St. Paul and Consumer Society

by Peter J. Leithart 9 . 25 . 15 

According to many contemporary scholars, the apostle Paul didn’t object to “Judaizers” because they taught that salvation is achieved by works. He objected because Judaizers tried to reverse history by imposing the requirements of the old Mosaic covenant on Gentile Christians. Circumcision, dietary laws, and other Jewish practices functioned as “boundary markers,” and Paul insisted that such badges of Jewishness were now relativized to a common identity in Christ. Judaizing disrupted the Church in which there is no “Jew nor Greek, slave nor free, male nor female.”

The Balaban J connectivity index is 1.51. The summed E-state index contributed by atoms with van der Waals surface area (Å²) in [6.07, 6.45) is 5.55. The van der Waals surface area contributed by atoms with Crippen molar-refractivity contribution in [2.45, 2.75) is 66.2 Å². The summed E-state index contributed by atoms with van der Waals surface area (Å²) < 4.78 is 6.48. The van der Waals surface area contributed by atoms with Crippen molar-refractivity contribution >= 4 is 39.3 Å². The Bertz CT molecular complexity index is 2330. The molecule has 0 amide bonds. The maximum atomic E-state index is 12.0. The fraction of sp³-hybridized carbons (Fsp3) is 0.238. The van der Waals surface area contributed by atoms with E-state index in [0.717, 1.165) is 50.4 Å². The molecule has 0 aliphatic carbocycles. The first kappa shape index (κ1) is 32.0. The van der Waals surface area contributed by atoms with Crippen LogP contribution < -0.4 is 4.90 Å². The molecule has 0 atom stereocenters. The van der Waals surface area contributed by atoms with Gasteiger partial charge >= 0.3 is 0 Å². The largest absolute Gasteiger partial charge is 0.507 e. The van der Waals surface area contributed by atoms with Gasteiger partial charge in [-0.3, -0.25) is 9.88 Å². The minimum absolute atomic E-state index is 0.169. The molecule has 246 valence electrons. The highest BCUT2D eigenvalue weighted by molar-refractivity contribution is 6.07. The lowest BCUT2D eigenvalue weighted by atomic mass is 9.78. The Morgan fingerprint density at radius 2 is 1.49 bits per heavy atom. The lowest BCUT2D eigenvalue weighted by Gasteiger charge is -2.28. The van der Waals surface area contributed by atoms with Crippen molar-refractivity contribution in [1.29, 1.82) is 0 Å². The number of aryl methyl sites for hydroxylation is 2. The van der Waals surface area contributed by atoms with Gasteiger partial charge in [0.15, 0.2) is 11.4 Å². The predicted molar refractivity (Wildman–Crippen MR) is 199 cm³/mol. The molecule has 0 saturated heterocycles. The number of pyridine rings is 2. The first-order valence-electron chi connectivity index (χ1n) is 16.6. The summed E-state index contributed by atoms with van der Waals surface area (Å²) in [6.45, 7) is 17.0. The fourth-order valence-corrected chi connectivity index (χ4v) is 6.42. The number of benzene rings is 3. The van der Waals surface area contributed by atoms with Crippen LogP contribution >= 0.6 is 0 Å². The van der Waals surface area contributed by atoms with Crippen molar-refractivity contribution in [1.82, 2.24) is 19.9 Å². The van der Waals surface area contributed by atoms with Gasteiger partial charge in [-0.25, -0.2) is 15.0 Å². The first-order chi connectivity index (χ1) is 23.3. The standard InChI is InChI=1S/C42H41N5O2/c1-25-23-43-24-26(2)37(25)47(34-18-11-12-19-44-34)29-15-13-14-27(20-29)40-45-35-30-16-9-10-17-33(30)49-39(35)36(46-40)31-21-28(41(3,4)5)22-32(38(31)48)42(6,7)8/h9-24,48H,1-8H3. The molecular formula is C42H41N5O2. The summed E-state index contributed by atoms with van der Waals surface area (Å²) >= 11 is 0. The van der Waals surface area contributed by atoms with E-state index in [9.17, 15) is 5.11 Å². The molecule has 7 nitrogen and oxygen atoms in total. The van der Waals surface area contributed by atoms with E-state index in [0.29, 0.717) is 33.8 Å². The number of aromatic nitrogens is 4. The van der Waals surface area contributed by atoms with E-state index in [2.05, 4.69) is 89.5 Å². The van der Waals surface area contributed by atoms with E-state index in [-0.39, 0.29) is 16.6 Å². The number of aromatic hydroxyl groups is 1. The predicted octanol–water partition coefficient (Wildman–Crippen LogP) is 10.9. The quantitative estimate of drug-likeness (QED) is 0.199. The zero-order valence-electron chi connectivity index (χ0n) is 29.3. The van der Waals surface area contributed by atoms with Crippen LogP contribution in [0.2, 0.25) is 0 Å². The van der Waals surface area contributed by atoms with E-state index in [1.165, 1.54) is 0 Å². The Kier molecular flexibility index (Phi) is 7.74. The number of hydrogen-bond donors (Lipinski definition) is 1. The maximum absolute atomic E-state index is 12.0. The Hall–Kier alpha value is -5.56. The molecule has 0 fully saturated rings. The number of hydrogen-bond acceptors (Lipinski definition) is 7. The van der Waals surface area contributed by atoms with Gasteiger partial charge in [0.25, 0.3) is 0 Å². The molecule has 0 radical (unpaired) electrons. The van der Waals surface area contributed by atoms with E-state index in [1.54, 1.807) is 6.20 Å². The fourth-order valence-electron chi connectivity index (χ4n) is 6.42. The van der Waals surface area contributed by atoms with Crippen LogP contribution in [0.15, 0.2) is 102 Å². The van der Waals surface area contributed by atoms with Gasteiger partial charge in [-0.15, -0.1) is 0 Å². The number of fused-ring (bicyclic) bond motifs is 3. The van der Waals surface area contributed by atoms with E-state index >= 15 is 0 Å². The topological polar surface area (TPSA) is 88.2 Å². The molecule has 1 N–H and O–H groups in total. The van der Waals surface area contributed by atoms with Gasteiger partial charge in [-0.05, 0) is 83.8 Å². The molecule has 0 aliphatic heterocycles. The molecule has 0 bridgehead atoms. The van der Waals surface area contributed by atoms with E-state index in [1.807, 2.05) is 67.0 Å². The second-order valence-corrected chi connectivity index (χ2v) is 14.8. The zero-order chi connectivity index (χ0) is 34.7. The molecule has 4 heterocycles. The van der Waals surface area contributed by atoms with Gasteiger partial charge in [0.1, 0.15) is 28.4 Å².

Some traditional Protestants regard this new reading of Paul with suspicion, partly because it seems to rob Paul’s letters of their timeless relevance. Luther’s Paul always has something to say, because self-salvation is a perennial temptation. But if Paul is addressing a problem specific to the first century, what does he have to say to us now? Can we preach a Paul who is centrally concerned with Jewish identity?


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